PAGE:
Dillon tests NASCAR's Next Gen car at Richmond

Image courtesy of NASCAR

Dillon tests NASCAR's Next Gen car at Richmond


Dillon tests NASCAR's Next Gen car at Richmond


NASCAR’s Next Gen car spent two days getting a shakedown at Richmond Raceway in a test John Probst said exceeded expectations.

Austin Dillon drove the car, which had been built by Richard Childress Racing in collaboration with NASCAR. The car has been in development for more than two years and is still on schedule for a 2021 debut in the Monster Energy NASCAR Cup Series.

“This is an important milestone for the Next Gen car and the future of stock car racing,” said Probst, NASCAR Senior Vice President of Innovation and Racing Development. “There are so many new systems on the car from the front to the back that our main goal with this test was to log laps and put miles on them.  The test has met – and even exceeded – our expectations, and we are well on our way to developing the final iteration of the car.”

All three manufacturers are still developing their body styles, so the car Dillon drove at the test did not have a specific design. However, it did feature aerodynamic elements NASCAR is looking at implementing, including using 18-inch wheels.

Dillon offered a look at the car on his Instagram account.

“I really enjoyed driving the car,” Dillon said. “I like the way that it looks, you can see the finished product down the road. The OEMs can make the body look really good, like a street car that you see on the road today. When it comes together and they all get their cars on the track, we’re going to have something to work with that also looks really good.”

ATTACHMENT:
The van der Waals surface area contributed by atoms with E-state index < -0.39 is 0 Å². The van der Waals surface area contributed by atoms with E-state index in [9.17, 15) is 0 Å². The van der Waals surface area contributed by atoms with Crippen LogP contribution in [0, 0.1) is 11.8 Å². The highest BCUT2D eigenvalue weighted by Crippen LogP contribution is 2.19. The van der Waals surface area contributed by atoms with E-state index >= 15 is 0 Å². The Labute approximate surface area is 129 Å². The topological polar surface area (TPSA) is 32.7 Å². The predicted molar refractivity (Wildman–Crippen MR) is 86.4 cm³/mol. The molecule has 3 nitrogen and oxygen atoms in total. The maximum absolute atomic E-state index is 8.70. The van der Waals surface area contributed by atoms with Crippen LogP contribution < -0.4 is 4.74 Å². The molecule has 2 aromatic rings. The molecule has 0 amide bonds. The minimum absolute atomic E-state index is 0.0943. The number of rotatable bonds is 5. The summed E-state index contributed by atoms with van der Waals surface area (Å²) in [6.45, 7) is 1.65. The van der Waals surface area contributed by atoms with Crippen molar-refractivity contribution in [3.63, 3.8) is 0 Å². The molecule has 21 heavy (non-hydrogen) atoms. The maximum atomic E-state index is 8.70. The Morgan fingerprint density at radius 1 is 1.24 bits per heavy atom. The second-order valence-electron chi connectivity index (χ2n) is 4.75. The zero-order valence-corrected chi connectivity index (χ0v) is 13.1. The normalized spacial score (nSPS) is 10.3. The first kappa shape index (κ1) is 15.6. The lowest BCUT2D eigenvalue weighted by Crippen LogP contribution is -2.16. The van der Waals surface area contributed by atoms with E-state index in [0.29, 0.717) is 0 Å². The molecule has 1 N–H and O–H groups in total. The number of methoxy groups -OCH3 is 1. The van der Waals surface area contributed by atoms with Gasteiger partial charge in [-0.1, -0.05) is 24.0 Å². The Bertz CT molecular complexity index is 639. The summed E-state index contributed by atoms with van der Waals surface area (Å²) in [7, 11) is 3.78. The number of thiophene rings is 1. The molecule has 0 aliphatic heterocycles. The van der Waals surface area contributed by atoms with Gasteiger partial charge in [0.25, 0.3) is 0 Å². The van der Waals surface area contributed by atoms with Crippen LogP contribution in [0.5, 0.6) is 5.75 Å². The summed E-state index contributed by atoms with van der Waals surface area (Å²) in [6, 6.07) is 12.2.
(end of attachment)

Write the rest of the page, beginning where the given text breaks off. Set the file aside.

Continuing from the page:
The Next Gen car is being described as one that will “honor stock car racing’s roots with bodies that resemble their street versions while incorporating new vehicle technology and innovation.”

For the test, Dillon drove a car that is one of two prototypes that have been built. The second car was built by NASCAR and was tested in the wind tunnel for the first time last week. NASCAR says it will return to the wind tunnel later this week, and another on-track test is expected to occur before the end of the year.

“We have a very comprehensive test plan,” Probst said. “We will be doing extensive wind tunnel testing to ensure liftoff speeds are appropriate before moving to larger tracks. As we move into 2020, we will begin testing on intermediate tracks, superspeedways, and road courses.”


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